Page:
There has been increasing human population growth and density worldwide with corresponding needs and demand for various products and services. In relation, all forms of transportation, industrial manufacturing and energy production sectors, as well as other relevant sectors including agriculture, have exhibited concurrent growth. With this change, there also has been corresponding urbanization and densification of these sectors within large metropolitan areas worldwide. Although these observations are worldwide, including within the United States, some of the most substantive and significant increases are associated with growing and economically improving lower- and middle-income countries (LMIC) as they experience increases in transportation, industrial manufacturing, and energy production and use. Much of GOHi’s international work involving professional and technical capacity building via education and training, research and outreach includes LMIC countries in eastern Africa.
Whereas pathogenic microorganisms originate from and are associated with various meso- and macroorganisms and environmental matrices that serve as reservoirs and hosts, toxic chemicals originate from and are associated with the various sectors of transportation, industrialization and energy production. As a result, toxic inorganic and organic chemicals, in the forms of solids, liquids and gases, are both intentionally and unintentionally released into the environment. These released chemicals in turn contaminate the air, water, soil, and food matrices which, as stated earlier, act as exposure pathways. Depending on the types and levels of toxic chemicals plus the duration of direct and indirect exposure, among other exposure factors, numerous types of non-communicable diseases involving almost any organ system adversely affect humans and animals. It is also known that toxic chemicals can adversely affect plants too.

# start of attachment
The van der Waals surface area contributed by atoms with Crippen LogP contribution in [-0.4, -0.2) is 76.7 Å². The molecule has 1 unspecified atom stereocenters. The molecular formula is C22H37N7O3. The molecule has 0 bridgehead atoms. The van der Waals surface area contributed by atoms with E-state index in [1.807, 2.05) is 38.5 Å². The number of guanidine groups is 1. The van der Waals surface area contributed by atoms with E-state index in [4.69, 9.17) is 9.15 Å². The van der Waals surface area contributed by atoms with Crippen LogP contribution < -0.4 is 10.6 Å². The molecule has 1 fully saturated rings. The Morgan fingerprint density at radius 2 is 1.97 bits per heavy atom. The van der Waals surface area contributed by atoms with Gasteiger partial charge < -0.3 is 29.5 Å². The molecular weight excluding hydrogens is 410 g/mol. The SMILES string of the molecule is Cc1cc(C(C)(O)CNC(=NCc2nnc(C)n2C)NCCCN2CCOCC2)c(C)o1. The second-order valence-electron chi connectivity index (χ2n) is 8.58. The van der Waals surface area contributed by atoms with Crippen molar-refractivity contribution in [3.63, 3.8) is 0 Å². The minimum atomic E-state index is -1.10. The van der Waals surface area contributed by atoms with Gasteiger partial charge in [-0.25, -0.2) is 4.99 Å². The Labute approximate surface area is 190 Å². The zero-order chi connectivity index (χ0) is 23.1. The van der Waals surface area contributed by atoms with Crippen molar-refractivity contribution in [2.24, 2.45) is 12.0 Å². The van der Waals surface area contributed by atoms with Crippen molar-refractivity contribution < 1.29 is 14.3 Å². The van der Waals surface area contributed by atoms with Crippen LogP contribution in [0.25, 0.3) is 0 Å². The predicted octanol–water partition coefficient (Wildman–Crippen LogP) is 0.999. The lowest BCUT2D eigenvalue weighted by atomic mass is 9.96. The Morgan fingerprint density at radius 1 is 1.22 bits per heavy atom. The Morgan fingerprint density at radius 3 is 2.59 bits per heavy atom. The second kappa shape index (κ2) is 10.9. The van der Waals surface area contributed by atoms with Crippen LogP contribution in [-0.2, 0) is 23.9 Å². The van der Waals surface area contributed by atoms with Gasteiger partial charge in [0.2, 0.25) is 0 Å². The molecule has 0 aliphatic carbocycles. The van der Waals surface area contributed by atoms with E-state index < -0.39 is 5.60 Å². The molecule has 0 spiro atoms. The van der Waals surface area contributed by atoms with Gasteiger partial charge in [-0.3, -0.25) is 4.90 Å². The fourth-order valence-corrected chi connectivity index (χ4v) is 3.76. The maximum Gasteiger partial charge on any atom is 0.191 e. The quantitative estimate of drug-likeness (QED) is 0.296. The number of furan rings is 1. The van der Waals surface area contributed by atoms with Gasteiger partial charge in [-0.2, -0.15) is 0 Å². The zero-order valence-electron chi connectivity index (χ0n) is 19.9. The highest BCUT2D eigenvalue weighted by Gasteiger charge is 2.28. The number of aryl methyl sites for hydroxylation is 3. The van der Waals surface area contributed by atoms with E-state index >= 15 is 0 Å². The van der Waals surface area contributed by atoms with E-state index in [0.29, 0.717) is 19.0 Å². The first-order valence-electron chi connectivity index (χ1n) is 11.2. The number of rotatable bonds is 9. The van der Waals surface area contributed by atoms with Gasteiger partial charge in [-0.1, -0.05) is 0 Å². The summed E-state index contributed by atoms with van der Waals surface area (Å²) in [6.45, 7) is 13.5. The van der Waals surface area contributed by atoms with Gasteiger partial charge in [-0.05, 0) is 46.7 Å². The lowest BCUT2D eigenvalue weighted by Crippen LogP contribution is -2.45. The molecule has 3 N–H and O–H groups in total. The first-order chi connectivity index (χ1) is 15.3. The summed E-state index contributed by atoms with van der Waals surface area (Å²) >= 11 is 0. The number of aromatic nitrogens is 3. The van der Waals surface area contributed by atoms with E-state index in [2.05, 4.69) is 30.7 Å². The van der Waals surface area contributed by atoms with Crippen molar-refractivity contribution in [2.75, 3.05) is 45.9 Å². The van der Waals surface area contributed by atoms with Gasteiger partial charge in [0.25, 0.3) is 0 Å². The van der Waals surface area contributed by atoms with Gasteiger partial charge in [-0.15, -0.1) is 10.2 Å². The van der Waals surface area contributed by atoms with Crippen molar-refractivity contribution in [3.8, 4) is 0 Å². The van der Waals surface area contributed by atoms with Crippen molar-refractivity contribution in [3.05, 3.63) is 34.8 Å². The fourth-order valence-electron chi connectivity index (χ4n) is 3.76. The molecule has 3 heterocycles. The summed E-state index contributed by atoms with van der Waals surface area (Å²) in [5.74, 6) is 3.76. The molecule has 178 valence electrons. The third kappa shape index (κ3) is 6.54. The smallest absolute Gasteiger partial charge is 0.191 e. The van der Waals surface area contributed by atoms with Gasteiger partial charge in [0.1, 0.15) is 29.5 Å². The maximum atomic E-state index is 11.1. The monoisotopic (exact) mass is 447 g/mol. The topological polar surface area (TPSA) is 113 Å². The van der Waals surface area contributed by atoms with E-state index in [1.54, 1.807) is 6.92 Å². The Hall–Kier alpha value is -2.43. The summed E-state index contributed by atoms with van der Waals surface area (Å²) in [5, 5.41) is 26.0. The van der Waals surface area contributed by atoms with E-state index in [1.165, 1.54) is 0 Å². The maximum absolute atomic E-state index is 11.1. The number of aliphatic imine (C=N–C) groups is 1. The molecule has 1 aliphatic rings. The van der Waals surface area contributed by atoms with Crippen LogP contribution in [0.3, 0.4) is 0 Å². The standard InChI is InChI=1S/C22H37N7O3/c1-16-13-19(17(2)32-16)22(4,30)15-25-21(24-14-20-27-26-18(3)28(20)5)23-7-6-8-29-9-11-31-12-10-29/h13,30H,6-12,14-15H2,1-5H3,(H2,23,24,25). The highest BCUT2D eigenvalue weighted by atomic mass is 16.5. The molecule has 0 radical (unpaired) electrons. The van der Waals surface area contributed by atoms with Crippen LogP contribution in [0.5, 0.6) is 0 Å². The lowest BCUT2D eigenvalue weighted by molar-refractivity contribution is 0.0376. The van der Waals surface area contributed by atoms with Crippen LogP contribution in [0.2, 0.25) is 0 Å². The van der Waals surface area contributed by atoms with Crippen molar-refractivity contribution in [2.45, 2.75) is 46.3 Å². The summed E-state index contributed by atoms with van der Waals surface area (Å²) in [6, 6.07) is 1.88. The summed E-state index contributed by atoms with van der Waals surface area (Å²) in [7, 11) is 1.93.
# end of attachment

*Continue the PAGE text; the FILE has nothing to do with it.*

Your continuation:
Given the above, GOHi developed and adopted an expanded paradigm for the One Health approach. GOHi expanded its focus of its One Health approach beyond zoonotic infectious microorganisms and communicable diseases, to also include toxic chemicals and non-communicable diseases. In addition, GOHi added plant health as a fourth component to the One Health approach paradigm.
The comprehensiveness of the profession of environmental health aligns even better with the expanded paradigm for the One Health approach. Environmental health already focuses on the identification, evaluation and control of both infectious microorganisms and toxic chemicals—as well as toxic physical agents such as radiation and noise—that contaminate environmental matrices. Environmental health science identification and evaluation methods and practices go beyond characterizing the types and levels of infectious and toxic contaminants in these matrices, but also determines if there are associated exposure pathways that result in human exposure hazards and associated human disease risks.
As GOHi progresses and expands from present to future, we aspire to continually implement the broader paradigm of the One Health approach within Ohio, the United States and internationally. With this, and with continued focus on expanded implementation of our strategic plan with the expanded One Health approach paradigm, we will contribute substantially, effectively and efficiently to eliminate and reduce adverse impacts to humans, animals, plants and the environment associated with infectious microorganisms and toxic chemicals.